Reporting to the IRS
To take advantage of your HSAs tax benefits, you'll have to report your HSA activity to the IRS.
It's up to you to keep track of receipts for expenses you pay for with your HSA. You'll get tax forms that detail your distributions for the year. If any of your distributions were used for non-qualified medical expenses, you are responsible for:
- Reporting that to the IRS on IRS Form 8889
- Paying income taxes on the amount
- Possibly paying an additional 20 percent penalty
Special tax implications
Keep in mind the following scenarios that can affect how your HSA is taxed:
- Transfers - If you choose to transfer funds from one HSA to another, you must do so within 60 days of withdrawing the funds to avoid a 10 percent tax penalty.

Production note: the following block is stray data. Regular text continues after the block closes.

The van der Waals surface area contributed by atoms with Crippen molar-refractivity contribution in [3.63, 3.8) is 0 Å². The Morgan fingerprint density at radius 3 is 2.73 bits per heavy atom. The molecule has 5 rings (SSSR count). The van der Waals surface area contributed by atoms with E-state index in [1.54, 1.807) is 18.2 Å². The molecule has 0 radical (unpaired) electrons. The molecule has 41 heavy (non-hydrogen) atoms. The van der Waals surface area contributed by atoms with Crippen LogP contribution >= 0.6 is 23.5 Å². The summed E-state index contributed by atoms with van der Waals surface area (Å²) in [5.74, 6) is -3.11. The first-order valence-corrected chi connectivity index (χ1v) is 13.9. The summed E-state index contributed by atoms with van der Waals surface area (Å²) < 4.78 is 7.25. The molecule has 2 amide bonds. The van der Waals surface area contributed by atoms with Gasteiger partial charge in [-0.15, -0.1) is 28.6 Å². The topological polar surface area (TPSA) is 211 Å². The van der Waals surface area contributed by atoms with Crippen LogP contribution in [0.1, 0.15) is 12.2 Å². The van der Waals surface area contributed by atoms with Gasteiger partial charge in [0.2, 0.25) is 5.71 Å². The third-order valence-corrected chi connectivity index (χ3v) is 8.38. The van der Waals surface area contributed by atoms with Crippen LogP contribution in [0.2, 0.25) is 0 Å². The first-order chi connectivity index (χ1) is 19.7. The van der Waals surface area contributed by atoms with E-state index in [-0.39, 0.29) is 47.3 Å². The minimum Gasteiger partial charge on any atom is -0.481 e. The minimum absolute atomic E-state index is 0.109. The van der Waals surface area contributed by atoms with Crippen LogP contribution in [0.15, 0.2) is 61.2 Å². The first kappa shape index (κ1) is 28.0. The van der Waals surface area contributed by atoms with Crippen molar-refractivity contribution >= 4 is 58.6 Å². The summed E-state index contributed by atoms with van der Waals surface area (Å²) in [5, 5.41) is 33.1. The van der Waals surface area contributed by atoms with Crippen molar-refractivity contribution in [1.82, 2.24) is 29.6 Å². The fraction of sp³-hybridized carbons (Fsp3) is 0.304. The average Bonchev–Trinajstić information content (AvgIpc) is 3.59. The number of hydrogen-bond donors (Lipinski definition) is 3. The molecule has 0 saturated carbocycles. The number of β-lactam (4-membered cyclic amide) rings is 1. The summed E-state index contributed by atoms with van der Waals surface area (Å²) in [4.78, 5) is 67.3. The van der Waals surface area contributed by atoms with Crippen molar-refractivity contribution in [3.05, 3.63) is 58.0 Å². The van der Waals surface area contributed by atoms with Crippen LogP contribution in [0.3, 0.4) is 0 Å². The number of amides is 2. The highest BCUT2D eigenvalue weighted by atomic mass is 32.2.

- Excess contributions - If you contribute more than the allowable amount to your HSA by accident or because you ended coverage in a qualified health plan, you will have to count the extra amount as taxable income and pay a 6 percent penalty. To avoid paying taxes and incurring a penalty, you can fill out an Excess Contribution and Deposit Correction Request Form to have excess funds returned to you. This and other account forms are available after you log in.
- Non-medical expenses - If you are 65 or older or enrolled in Medicare, you can use your HSA for non-medical expenses without incurring a tax penalty. Those distributions will be treated like retirement income and will be subject to normal income tax.
KEEP YOUR HSA OPEN TO SAVE ON TAXES
You can't contribute to your HSA if you're no longer covered by a high-deductible health plan. But, you can still use funds in your HSA to pay for qualified medical expenses tax-free.
See more reasons not to close your HSA